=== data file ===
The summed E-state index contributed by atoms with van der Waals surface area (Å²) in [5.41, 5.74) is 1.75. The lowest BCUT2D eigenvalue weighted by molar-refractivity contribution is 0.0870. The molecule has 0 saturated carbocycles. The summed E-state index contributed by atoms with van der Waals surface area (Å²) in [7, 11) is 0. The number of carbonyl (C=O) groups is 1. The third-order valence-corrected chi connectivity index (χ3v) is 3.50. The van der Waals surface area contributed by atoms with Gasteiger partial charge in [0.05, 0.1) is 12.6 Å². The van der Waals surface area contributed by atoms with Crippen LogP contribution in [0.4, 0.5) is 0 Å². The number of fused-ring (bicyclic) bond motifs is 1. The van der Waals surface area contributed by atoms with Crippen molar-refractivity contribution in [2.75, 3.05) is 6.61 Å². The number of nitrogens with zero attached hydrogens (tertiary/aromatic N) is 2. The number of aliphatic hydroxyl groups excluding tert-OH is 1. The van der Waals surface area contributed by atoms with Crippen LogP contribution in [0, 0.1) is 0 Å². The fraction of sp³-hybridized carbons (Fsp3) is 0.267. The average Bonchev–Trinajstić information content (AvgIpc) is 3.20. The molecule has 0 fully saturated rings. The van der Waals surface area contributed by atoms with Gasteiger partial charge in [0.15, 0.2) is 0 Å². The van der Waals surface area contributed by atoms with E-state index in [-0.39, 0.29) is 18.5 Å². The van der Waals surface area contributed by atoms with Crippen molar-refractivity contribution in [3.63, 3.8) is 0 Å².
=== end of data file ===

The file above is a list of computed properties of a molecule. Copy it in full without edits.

The summed E-state index contributed by atoms with van der Waals surface area (Å²) in [5.41, 5.74) is 1.75. The lowest BCUT2D eigenvalue weighted by molar-refractivity contribution is 0.0870. The molecule has 0 saturated carbocycles. The summed E-state index contributed by atoms with van der Waals surface area (Å²) in [7, 11) is 0. The number of carbonyl (C=O) groups is 1. The third-order valence-corrected chi connectivity index (χ3v) is 3.50. The van der Waals surface area contributed by atoms with Gasteiger partial charge in [0.05, 0.1) is 12.6 Å². The van der Waals surface area contributed by atoms with Crippen LogP contribution in [0.4, 0.5) is 0 Å². The number of fused-ring (bicyclic) bond motifs is 1. The van der Waals surface area contributed by atoms with Crippen molar-refractivity contribution in [2.75, 3.05) is 6.61 Å². The number of nitrogens with zero attached hydrogens (tertiary/aromatic N) is 2. The number of aliphatic hydroxyl groups excluding tert-OH is 1. The van der Waals surface area contributed by atoms with Crippen LogP contribution in [0, 0.1) is 0 Å². The fraction of sp³-hybridized carbons (Fsp3) is 0.267. The average Bonchev–Trinajstić information content (AvgIpc) is 3.20. The molecule has 0 fully saturated rings. The van der Waals surface area contributed by atoms with Gasteiger partial charge in [0.15, 0.2) is 0 Å². The van der Waals surface area contributed by atoms with E-state index in [-0.39, 0.29) is 18.5 Å². The van der Waals surface area contributed by atoms with Crippen molar-refractivity contribution in [3.63, 3.8) is 0 Å².